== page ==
Ursula (stitchedwords.wordpress.com) talks about how starting university can be daunting, but offers tips and advice on how to overcome some of those anxieties and fears.
1 in 4 of us will struggle with mental health at some point in our lives. This may include feelings of anxiety, addiction, obsession, phobia, depression, bipolar disorder, or an eating disorder. A recent study by Sussex Student Union has uncovered at least 42.2% of students started university with a mental health problem, meaning the remaining 26% of students developed a problem whilst or before joining university.
It’s that time of year again; universities all over the UK are about to open their pearly white Higher Education gates. It’s a bittersweet challenge for all involved, especially if you have a mental health issue. You may be feeling excitement as well as that deepening anxiety within the pits of your stomach.
Whilst the majority of ‘freshers’ are already planning their boozy nightlife Freshers week schedule and hoping that they will like their new housemates, those with mental health problems will be swamped with a multitude of other, more concerning questions. From ‘will my housemates think I’m weird if I tell them about my mental health,’ to ‘what if this all gets too much and I really struggle?’.
I was in a similar place before I began my journey to University. I remember being so excited for the new experience, flying the nest and being in a new city with new people. However, on the other end of the spectrum began the thoughts of ‘Is this for me? What if my new housemates think I’m weird? I know I struggle sometimes, will I have anyone to turn to?’. I was about to embark on a fashion course; the pressure to be pretty and look good was daunting.
Before starting University, nobody knew about my mental health other than myself. I faced frequent anxiety and panic attacks when things got too much. I already feared friends and family discovering this, so I revelled in the idea of starting somewhere new, a fresh start where no worries existed.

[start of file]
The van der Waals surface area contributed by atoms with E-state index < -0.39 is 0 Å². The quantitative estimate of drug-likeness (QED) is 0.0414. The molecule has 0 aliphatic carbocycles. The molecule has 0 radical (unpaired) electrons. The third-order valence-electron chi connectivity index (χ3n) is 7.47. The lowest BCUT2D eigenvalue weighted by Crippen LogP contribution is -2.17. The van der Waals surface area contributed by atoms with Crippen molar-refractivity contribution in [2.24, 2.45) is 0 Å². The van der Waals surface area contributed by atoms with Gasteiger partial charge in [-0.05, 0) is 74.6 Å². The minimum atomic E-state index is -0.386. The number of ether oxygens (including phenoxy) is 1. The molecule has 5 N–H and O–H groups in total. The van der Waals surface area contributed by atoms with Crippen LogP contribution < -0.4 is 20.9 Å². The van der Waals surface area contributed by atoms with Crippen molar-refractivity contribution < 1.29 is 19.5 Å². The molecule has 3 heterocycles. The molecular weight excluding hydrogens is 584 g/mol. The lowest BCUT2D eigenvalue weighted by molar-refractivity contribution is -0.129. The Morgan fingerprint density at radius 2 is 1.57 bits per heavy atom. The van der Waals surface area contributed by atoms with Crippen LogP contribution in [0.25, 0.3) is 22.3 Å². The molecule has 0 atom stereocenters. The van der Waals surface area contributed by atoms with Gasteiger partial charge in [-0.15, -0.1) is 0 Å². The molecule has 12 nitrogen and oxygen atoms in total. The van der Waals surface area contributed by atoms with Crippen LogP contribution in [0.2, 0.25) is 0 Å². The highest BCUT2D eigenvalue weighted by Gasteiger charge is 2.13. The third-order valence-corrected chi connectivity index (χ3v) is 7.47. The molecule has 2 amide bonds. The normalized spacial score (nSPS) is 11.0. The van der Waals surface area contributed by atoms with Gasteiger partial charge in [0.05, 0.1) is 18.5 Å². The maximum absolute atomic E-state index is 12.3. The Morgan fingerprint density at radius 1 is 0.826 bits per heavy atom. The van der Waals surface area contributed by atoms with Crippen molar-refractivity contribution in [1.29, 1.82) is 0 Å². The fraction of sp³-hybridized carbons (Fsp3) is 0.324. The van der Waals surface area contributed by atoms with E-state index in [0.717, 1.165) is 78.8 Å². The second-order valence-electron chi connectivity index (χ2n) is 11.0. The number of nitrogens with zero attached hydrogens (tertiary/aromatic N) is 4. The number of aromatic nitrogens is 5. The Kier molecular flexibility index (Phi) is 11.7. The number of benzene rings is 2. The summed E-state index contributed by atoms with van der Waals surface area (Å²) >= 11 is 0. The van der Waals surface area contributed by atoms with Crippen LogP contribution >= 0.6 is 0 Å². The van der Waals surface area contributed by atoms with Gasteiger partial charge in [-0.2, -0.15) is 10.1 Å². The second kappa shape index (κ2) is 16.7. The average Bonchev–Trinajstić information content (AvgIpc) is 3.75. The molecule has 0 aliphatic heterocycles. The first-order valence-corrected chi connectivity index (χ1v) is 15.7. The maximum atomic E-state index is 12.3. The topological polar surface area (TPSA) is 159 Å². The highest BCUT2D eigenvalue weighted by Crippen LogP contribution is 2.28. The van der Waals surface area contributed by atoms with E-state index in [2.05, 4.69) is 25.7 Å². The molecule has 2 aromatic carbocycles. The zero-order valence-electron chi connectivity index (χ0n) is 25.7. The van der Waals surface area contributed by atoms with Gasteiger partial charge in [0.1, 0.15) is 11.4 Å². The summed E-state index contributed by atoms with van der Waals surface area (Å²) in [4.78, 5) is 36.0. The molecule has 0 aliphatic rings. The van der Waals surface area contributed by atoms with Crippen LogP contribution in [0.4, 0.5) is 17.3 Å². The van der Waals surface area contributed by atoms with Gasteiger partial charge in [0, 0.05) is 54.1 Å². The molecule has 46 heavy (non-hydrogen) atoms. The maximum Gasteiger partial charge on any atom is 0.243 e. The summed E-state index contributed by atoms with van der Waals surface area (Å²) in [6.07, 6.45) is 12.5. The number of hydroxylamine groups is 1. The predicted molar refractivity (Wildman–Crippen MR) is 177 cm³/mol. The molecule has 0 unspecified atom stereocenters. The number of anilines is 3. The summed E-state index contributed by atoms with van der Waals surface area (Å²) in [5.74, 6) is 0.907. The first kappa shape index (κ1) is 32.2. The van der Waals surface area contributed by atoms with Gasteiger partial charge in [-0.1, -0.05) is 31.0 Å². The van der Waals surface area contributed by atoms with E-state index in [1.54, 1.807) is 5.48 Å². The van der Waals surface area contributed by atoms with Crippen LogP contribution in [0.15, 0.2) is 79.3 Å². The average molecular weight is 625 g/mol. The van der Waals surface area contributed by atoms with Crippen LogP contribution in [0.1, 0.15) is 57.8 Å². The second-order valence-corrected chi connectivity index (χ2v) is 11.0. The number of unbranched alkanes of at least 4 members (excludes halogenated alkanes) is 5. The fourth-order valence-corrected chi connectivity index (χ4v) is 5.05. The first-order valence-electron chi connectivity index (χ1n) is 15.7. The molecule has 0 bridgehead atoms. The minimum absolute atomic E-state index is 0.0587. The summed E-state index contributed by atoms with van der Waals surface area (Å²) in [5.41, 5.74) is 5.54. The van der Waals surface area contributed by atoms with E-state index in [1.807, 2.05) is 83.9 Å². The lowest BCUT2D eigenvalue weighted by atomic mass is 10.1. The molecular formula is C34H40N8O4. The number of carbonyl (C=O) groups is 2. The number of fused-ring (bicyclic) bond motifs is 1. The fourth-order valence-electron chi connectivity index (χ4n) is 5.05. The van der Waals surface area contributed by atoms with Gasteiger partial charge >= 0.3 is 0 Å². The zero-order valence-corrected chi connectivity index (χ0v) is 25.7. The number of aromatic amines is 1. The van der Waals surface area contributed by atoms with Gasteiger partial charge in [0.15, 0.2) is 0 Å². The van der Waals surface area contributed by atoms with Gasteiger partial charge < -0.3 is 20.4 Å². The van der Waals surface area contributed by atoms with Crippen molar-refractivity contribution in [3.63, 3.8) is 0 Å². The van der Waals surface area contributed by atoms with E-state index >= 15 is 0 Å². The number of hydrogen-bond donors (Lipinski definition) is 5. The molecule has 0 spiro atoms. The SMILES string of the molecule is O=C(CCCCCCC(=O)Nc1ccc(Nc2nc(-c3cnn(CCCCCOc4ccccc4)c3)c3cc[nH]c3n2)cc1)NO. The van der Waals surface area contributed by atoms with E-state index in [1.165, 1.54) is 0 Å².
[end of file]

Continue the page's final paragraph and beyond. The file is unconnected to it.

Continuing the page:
When we take that initial step into our university venture, nobody tells us that we’ll have days where we’ll feel homesick; days where we simply don’t want to go get out of bed, or days where we realise we miss our mum’s nagging, cooking, cleaning and general mum-like things, and it’s throwing mental health in the mix that makes all this 10x harder.
Instead we’re fed stories about how crazy nights out are – never about the horrid hangovers, or rubbish feeling you have when it hits home that you’ve spent your entire loan on drinks, taxis, and fast-food. What they forget to tell you are the truths and reality of University life – beyond the cloud of being the social bee and party animal; it’s a big transition, the move away from home and adjusting to a new lifestyle.
Talk that talk.
It can be a struggle to realise there are various support systems which we can turn to when we’re having that day, week or month from hell. But help is a simple courageous step away, and it’s important to remember you aren’t alone. There are various NHS and university services available to support your student lifestyle and overall well-being.
The NHS offer a variety of treatments, as well as counselling therapies such as: talking treatments (formerly known as counselling and Cognitive Behavioural Therapy (CBT)). These services are where individuals are given a safe confidential space where they can talk freely about anything that may be troubling them.
Most institutions offer some form of mental health support, and the process is pretty simple too; you’re initially referred to an advisor, who will then ask you basic questions about the thoughts and feelings which are troubling you; and what you hope to achieve from your sessions. From there you will be put on a waiting list for the opportunity to talk to a trained counsellor.
It is tough juggling mental health and university, however seeking help from tutors, counsellors, or even doctors can really help to balance out the struggle. By accessing your own universities help, you may be entitled to extensions for assignments and even extra time during exam periods!
Further, it’s not only mental health charities who offer support. Friends and families are often the best support we can receive, for they know us best. It’s important to not isolate yourself, you don’t have to go through this alone.
Setting goals for yourself can be a minefield when you are mid-slump. Remember to be flexible and patient, not everything always goes to plan. Mental health charity ‘Rethink’ have put together an easy way to remember to be flexible and patient when thinking of what you want to achieve: be Specific. Measurable. Achievable. Realistic. Time limited (SMART).
Remember that it gets better. It’s so cliché; three years ago, when people would tell me that I would be okay, I thought it was it was so far-fetched. It was embedded within me that it would not get better. This doesn’t mean that I don’t still have my days where the weight of the world gets too much, and days where I’ll have bags of anxiety which makes me not want to leave home, but I always think ‘this too shall pass’.
To all those who are about to start their University journey, good luck!